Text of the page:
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Thursday, December 30, 2010

Missile Defense and NATO’s Lisbon Summit


Steven A. Hildreth
Specialist in Missile Defense

Carl Ek
Specialist in International Relations


For several years, the United States and NATO have pursued parallel paths to develop a ballistic missile defense (BMD) capability to defend U.S. troops and European populations against potential ballistic attacks from countries such as Iran. At the November 2010 Lisbon Summit, alliance heads of state approved a plan to integrate existing NATO member BMD capabilities as part of the overall alliance defense posture. NATO officials have placed the estimated cost of the new territorial BMD system at 200 million euros (approximately $260 million), to be borne among all 28 member states over the next 10 years. Industry analysts, however, believe that the cost could be significantly higher. The Obama Administration’s program to deploy a regional BMD capability in Europe, called the Phased Adaptive Approach (PAA), will now proceed with the NATO effort on an integrated basis.

The Lisbon Summit agreement is significant in that NATO officials identified territorial missile defense as a core alliance objective and adopted a formal NATO program in response. The agreement further outlined the development of territorial missile defense through an expansion of NATO’s ALTBMD (Active Layered Theatre Ballistic Missile Defense) program and its integration with the U.S. Phased Adaptive Approach. As a first step, alliance leaders tasked NATO staff “with developing missile defence consultation, and command and control arrangements” for NATO’s March 2011 Defense Ministerial. The next step will be to draft an implementation plan for missile defense for the June 2011 Defense Ministers meeting.

NATO decision makers took another significant step at Lisbon during the NATO-Russia Council (NRC) meeting, at which Russian President Dmitry Medvedev endorsed cooperation between the alliance and Moscow in the area of missile defense. Many observers believe that Russia’s pledge to participate removes a major stumbling block to the development of a European territorial missile defense program.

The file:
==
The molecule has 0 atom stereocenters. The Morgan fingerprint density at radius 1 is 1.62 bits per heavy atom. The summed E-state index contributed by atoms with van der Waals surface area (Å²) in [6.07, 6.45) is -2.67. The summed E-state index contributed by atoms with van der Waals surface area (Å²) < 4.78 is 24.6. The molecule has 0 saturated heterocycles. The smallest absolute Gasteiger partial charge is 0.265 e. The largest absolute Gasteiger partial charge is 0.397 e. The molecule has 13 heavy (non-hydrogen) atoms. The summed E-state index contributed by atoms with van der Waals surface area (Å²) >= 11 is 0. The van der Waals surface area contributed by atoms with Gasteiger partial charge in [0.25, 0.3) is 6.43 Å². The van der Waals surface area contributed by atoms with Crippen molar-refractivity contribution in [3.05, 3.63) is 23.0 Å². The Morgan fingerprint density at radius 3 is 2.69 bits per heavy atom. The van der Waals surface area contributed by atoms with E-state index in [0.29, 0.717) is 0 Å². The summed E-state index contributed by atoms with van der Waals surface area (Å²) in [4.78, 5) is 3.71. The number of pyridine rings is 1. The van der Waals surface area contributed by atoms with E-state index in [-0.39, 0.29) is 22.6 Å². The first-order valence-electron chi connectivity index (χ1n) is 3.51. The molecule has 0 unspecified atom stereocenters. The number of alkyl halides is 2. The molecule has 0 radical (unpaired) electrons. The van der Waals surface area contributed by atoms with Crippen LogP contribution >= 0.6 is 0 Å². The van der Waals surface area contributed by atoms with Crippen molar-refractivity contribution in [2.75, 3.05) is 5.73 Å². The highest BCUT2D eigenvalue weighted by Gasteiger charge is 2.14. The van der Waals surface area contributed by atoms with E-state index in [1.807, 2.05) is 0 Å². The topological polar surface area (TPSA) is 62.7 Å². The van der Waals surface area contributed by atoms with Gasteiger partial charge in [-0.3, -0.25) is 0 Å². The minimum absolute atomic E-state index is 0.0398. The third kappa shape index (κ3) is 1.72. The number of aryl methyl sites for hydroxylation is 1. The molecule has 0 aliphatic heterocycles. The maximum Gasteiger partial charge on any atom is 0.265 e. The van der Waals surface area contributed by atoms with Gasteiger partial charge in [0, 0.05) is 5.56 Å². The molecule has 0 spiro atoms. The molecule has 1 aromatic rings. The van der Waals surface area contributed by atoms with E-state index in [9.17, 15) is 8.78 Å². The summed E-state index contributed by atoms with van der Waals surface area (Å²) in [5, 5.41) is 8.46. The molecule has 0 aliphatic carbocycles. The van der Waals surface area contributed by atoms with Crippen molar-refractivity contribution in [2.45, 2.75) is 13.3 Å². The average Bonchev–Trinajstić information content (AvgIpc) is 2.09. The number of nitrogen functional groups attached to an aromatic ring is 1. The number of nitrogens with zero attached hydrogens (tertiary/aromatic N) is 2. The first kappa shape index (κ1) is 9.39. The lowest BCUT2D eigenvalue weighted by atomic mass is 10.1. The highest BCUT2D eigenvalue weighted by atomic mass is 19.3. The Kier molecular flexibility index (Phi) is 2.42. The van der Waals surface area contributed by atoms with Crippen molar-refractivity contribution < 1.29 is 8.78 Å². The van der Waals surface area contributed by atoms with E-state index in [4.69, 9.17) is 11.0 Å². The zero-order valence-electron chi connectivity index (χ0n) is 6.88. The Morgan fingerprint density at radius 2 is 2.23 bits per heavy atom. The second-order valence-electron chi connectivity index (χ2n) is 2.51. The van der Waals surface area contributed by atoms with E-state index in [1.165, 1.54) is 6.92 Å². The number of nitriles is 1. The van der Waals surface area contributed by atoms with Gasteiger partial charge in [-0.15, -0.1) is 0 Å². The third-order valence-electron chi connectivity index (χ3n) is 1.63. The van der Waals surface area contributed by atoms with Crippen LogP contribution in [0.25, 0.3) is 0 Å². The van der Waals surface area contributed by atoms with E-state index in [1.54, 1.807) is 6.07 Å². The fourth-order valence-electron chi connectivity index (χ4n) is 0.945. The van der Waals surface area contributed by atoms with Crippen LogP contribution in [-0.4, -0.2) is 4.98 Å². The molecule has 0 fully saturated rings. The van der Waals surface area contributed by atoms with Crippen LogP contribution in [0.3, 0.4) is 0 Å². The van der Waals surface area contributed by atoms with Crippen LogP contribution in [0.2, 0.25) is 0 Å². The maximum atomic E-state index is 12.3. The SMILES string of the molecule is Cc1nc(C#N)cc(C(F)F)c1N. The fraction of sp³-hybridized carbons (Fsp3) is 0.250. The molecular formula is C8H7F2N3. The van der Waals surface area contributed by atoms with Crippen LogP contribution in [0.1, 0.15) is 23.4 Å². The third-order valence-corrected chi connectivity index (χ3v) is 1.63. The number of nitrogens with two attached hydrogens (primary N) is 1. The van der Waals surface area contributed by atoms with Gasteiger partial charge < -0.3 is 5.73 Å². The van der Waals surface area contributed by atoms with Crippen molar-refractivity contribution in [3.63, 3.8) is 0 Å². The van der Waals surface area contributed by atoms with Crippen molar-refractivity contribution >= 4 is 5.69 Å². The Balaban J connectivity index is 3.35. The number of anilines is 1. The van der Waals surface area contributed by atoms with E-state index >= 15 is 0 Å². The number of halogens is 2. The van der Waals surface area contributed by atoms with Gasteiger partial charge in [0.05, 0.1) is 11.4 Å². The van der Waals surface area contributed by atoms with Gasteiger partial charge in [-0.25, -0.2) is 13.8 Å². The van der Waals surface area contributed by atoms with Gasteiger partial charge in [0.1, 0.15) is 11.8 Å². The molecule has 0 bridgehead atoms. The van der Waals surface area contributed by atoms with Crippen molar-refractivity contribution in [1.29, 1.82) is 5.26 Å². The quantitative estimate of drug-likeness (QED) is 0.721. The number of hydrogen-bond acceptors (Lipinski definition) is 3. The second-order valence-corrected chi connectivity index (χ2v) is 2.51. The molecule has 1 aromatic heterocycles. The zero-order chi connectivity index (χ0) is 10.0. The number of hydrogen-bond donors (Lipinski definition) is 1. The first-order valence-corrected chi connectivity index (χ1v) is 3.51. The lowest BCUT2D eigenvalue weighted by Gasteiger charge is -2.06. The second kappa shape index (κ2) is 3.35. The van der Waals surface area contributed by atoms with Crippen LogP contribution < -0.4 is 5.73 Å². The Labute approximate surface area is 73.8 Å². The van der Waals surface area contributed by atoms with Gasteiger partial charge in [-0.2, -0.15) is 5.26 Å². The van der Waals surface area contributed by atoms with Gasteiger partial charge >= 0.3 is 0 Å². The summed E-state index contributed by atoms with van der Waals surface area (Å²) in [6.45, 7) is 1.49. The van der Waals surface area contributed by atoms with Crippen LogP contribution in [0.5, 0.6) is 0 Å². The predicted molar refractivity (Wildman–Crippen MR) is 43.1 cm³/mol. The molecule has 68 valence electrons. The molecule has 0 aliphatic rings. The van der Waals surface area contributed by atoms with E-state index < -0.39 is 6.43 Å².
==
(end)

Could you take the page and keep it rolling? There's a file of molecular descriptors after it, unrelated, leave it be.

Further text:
Analysts have noted the distinct advantages for NATO in adopting missile defense as a core alliance objective. Some of these include increased protection against potentially devastating ballistic missile attacks into Europe, strengthened relations with the United States, economic benefits that might flow from this effort, and opportunities to engage Russia constructively. Some have also questioned, however, whether this alliance effort is really necessary or whether such an effort is technologically feasible. Some are also concerned over the degree to which the United States will have command and control decision-making authority relative to others, and whether the combined NATO-U.S. programs might cause problems with how Russia views potential challenges to its own nuclear deterrent forces.

Congress has taken an active interest in missile defense, and has largely given bipartisan support to the Bush and Obama Administrations’ plans to guard against the threat of Iranian ballistic missiles through the deployment of radar and interceptors in Europe. NATO’s adoption of such a capability, and its close integration with the U.S. Phased Adaptive Approach, also will likely raise several issues that Members of Congress may choose to address, including command and control protocols, technology transfer, participation by Russia, and the extent to which European allies contribute to the common effort.



Date of Report: December 28, 2010
Number of Pages: 14
Order Number: R41549
Price: $29.95

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